BWW Review: AUGUST: OSAGE COUNTY at Theatre Tallahassee

BWW Review: AUGUST: OSAGE COUNTY at Theatre Tallahassee

Theatre Tallahassee's production of August: Osage County has what every dysfunctional family needs: multiple intermissions.

Without breaks, the intensity of family life fighting a panoply of issues would break even the most even-keeled, rational human being alive.

The home of Bev and Violet Weston is marked by rustic, primitive wood, with the shades of an Oklahoma sun always beckoning with a warm glow. The sun's warmth is helpful, because the atmosphere in the Weston home rangers from tepid to frigid (except when it heats up .... it's complicated).

Bev Weston (Shawn McCauley) seems resigned to his marriage's status quo as he interviews Johnna Monevata (Andie Gilroy), a Native American young woman, to be a helper around the house. Johnna seems compliant and eager to have a role in the home.

When Bev's absence from the house grows unnaturally long, family members begin arriving. As each piece of the family jigsaw puzzle seeks its fit back in a frame that has changed, the audience sees intensely personal glimpses of each individual as the relationships morph from what they appear likely to be from the outside looking in, revealing secrets, anxieties, power hunger and rebelliousness.

Charlie Aiken (Robert Stuart) and Mattie Fae Aiken (Tiffany Underwood) have a marriage that is constantly seeking equilibrium but often veering into opposite poles. Reasonable Charlie tries to keep a semblance of civility while Mattie Fae holds her most personal emotional treasures tight.

Ivy Weston (Rachael Kage) can't make her mother happy. The audience wants Violet to just leave her alone while also wanting to pry into her secrets. It is the Ivy/Violet relationship that seems among the most tightly strung of the family members.

When the Fordham family (Barbara (Erika Stone), Bill (Derek Nieves) and Jean (Aliya Kraar) arrives, another layer of drama is spread over the family dynamics cake. It's not "icing" on the cake, though. More like an entire new and different cheesecake plopped on top of some fluffy angel food. This family has its challenges. Kraar excels as Jean, in whom both parents' angst seems to find a settling place.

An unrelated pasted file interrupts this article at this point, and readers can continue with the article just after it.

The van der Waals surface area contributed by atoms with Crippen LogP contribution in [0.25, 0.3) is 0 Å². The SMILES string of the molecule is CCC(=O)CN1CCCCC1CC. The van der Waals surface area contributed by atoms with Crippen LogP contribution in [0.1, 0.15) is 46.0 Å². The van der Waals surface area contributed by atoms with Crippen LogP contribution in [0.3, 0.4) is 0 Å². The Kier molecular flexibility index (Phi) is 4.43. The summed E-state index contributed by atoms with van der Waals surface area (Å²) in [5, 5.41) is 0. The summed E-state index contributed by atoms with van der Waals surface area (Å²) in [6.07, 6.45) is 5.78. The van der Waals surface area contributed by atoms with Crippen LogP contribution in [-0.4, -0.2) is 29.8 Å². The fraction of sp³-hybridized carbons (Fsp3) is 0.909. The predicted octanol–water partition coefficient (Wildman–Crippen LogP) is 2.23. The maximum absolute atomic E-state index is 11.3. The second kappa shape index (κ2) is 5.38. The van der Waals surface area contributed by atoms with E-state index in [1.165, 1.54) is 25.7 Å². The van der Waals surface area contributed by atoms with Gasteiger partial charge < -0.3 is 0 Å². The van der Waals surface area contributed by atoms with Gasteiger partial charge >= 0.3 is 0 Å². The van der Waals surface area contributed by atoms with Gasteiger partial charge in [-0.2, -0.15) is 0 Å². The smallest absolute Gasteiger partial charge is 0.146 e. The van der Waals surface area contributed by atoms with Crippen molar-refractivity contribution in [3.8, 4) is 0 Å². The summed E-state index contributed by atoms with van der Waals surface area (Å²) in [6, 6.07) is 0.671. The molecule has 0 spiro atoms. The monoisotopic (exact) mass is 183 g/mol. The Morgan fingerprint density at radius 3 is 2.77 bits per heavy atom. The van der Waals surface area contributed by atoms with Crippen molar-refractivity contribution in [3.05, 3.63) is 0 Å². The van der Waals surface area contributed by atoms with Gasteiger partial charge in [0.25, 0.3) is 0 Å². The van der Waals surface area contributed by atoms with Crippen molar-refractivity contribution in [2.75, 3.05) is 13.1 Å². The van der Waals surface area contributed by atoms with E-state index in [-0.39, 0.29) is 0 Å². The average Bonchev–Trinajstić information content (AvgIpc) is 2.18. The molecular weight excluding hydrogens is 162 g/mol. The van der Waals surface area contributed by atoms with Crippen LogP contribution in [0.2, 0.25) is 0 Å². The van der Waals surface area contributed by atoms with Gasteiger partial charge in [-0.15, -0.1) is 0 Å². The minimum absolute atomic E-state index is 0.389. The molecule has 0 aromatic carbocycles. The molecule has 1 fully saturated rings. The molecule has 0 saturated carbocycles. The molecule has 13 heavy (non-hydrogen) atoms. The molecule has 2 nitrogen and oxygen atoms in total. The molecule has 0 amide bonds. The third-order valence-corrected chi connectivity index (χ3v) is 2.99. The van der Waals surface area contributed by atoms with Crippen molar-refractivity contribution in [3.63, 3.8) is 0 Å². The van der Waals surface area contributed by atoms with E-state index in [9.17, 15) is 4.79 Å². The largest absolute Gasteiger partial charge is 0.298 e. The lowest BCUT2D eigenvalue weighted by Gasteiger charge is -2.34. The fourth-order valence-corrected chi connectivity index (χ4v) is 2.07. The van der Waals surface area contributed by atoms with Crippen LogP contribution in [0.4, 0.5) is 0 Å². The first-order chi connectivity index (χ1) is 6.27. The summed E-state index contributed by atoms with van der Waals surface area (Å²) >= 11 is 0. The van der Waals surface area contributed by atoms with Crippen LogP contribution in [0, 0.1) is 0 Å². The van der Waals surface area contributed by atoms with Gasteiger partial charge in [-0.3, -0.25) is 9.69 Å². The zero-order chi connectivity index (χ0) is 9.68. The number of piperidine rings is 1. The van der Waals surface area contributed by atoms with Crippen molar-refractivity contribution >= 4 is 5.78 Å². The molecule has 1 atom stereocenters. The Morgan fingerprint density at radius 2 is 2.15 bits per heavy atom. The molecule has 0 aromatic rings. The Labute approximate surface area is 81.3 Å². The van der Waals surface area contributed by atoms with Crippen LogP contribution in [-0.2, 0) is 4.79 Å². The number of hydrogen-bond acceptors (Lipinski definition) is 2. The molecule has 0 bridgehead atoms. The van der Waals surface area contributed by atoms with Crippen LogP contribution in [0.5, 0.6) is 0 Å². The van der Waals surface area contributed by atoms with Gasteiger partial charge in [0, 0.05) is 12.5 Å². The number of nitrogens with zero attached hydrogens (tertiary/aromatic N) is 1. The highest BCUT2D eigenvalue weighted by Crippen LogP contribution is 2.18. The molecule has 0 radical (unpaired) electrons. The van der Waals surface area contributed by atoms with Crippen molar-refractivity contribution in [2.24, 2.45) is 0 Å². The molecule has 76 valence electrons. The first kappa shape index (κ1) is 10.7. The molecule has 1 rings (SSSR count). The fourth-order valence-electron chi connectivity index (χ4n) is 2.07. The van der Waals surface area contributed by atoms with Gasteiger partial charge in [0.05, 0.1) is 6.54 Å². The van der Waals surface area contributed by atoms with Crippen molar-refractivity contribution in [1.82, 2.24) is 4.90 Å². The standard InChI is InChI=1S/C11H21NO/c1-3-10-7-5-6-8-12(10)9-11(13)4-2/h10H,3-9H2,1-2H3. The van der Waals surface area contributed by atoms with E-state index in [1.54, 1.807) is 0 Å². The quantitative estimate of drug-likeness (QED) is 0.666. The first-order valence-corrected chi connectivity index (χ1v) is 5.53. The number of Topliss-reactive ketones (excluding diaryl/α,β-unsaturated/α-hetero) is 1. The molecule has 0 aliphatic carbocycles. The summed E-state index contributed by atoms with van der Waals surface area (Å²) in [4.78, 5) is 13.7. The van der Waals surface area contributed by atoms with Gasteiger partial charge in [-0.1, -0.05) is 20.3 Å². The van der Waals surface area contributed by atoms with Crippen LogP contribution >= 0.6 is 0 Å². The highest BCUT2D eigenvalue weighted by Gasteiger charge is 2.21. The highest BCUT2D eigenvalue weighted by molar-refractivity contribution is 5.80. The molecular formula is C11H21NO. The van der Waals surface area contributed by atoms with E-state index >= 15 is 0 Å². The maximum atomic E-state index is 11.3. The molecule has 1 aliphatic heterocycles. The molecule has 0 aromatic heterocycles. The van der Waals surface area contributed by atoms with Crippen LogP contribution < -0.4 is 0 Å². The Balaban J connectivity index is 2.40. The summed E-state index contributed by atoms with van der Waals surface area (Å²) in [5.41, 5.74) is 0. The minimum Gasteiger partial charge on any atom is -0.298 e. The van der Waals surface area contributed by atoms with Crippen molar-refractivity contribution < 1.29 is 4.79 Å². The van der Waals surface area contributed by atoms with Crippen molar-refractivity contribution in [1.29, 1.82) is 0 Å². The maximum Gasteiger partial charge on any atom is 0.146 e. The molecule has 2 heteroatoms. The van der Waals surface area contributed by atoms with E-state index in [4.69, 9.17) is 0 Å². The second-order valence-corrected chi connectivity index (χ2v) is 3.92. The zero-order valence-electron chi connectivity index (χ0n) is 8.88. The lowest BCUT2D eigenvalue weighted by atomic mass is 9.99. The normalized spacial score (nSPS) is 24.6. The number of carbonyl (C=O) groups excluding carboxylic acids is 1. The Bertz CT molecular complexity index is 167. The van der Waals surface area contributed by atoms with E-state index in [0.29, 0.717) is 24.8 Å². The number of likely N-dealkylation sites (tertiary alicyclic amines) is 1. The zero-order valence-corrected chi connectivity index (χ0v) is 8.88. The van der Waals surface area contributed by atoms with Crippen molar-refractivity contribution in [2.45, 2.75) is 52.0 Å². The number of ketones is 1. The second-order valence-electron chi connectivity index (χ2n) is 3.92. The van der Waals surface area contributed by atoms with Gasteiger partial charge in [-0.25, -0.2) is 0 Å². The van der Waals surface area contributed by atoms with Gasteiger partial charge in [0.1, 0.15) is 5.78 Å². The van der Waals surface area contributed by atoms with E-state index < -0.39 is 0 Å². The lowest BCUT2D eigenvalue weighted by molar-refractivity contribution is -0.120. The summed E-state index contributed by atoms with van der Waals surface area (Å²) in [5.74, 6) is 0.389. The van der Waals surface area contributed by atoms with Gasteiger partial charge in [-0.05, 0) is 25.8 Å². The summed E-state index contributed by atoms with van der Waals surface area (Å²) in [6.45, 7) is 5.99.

Karen Weston (Colleen McClure) and Steve Heidebrecht (Kenny Catullo) may have their eyes more on their wedding and wherever else they may wander (Steve's eyes), but their presence somehow provides a counterpoint to everyone else.

"Little" Charles Aiken (Melbin Borrero III) may have overslept for pivotal parts of the plot but by the time his role in everyone's lives gets fully revealed, the audience is fully awake.

Violet won't back down from much of anything. Her sister Mattie Fae isn't reticent either. Nor are the three Weston daughters. The audience shouldn't discount Johnna, though. She's more than a cook, more than a housekeeper.

Ryan Burke also appears as Sheriff Deon Gilbeau.

Every dysfunctional family needs a break or two, for sure. This particular family reminds the audience why secrets, even when kept quiet, will make a woman want to yell, run, or escape.

The show is directed by Jimmy Kontos.

Photo credit: Theatre Tallahassee



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From This Author Paula Kiger

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